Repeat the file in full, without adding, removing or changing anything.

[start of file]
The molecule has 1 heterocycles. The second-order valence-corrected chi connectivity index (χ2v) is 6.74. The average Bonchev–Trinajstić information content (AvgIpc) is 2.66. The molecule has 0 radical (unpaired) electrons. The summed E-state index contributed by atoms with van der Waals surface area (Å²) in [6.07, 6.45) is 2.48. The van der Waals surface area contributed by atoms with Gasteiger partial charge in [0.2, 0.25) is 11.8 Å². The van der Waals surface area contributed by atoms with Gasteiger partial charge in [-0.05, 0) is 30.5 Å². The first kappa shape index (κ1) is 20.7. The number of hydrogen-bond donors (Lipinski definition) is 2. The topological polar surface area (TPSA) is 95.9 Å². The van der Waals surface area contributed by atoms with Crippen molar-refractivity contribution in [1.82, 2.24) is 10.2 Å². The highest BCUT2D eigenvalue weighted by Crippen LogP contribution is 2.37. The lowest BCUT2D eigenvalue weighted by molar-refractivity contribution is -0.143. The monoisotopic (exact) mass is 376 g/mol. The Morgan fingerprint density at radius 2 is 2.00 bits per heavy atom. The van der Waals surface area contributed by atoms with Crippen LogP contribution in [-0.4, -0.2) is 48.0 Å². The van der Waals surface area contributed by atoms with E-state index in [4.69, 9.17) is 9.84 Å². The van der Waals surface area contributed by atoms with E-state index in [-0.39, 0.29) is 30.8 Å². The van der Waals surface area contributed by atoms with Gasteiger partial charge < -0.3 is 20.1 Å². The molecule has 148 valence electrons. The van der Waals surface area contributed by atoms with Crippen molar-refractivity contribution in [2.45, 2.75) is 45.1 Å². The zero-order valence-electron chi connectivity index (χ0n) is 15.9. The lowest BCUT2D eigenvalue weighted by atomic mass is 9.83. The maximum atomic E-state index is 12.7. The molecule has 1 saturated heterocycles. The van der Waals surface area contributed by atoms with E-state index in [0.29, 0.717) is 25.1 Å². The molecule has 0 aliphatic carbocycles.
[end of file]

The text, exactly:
The molecule has 1 heterocycles. The second-order valence-corrected chi connectivity index (χ2v) is 6.74. The average Bonchev–Trinajstić information content (AvgIpc) is 2.66. The molecule has 0 radical (unpaired) electrons. The summed E-state index contributed by atoms with van der Waals surface area (Å²) in [6.07, 6.45) is 2.48. The van der Waals surface area contributed by atoms with Gasteiger partial charge in [0.2, 0.25) is 11.8 Å². The van der Waals surface area contributed by atoms with Gasteiger partial charge in [-0.05, 0) is 30.5 Å². The first kappa shape index (κ1) is 20.7. The number of hydrogen-bond donors (Lipinski definition) is 2. The topological polar surface area (TPSA) is 95.9 Å². The van der Waals surface area contributed by atoms with Crippen molar-refractivity contribution in [1.82, 2.24) is 10.2 Å². The highest BCUT2D eigenvalue weighted by Crippen LogP contribution is 2.37. The lowest BCUT2D eigenvalue weighted by molar-refractivity contribution is -0.143. The monoisotopic (exact) mass is 376 g/mol. The Morgan fingerprint density at radius 2 is 2.00 bits per heavy atom. The van der Waals surface area contributed by atoms with Crippen LogP contribution in [-0.4, -0.2) is 48.0 Å². The van der Waals surface area contributed by atoms with E-state index in [4.69, 9.17) is 9.84 Å². The van der Waals surface area contributed by atoms with E-state index in [-0.39, 0.29) is 30.8 Å². The van der Waals surface area contributed by atoms with Gasteiger partial charge < -0.3 is 20.1 Å². The molecule has 148 valence electrons. The van der Waals surface area contributed by atoms with Crippen molar-refractivity contribution in [2.45, 2.75) is 45.1 Å². The zero-order valence-electron chi connectivity index (χ0n) is 15.9. The lowest BCUT2D eigenvalue weighted by atomic mass is 9.83. The maximum atomic E-state index is 12.7. The molecule has 1 saturated heterocycles. The van der Waals surface area contributed by atoms with E-state index in [0.29, 0.717) is 25.1 Å². The molecule has 0 aliphatic carbocycles.